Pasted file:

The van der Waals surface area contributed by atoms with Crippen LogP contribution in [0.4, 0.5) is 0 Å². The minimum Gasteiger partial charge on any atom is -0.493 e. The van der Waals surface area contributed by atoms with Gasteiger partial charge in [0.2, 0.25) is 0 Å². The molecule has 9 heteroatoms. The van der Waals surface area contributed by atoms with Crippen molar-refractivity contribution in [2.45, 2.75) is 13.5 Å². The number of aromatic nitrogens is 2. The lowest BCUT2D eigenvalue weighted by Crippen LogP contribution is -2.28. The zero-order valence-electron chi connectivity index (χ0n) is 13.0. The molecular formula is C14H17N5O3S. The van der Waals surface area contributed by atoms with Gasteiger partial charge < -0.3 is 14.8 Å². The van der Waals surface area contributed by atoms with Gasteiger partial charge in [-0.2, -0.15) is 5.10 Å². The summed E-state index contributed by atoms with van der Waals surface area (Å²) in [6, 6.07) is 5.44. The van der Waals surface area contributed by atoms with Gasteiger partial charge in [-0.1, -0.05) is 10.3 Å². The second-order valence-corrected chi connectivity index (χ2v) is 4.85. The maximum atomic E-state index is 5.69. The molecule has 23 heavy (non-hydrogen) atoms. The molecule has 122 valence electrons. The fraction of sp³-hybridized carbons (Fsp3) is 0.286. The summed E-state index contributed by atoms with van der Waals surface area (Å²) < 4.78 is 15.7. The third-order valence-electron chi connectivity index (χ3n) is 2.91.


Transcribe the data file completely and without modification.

The van der Waals surface area contributed by atoms with Crippen LogP contribution in [0.4, 0.5) is 0 Å². The minimum Gasteiger partial charge on any atom is -0.493 e. The van der Waals surface area contributed by atoms with Gasteiger partial charge in [0.2, 0.25) is 0 Å². The molecule has 9 heteroatoms. The van der Waals surface area contributed by atoms with Crippen molar-refractivity contribution in [2.45, 2.75) is 13.5 Å². The number of aromatic nitrogens is 2. The lowest BCUT2D eigenvalue weighted by Crippen LogP contribution is -2.28. The zero-order valence-electron chi connectivity index (χ0n) is 13.0. The molecular formula is C14H17N5O3S. The van der Waals surface area contributed by atoms with Gasteiger partial charge < -0.3 is 14.8 Å². The van der Waals surface area contributed by atoms with Gasteiger partial charge in [-0.2, -0.15) is 5.10 Å². The summed E-state index contributed by atoms with van der Waals surface area (Å²) in [6, 6.07) is 5.44. The van der Waals surface area contributed by atoms with Gasteiger partial charge in [-0.1, -0.05) is 10.3 Å². The second-order valence-corrected chi connectivity index (χ2v) is 4.85. The maximum atomic E-state index is 5.69. The molecule has 23 heavy (non-hydrogen) atoms. The molecule has 122 valence electrons. The fraction of sp³-hybridized carbons (Fsp3) is 0.286. The summed E-state index contributed by atoms with van der Waals surface area (Å²) < 4.78 is 15.7. The third-order valence-electron chi connectivity index (χ3n) is 2.91.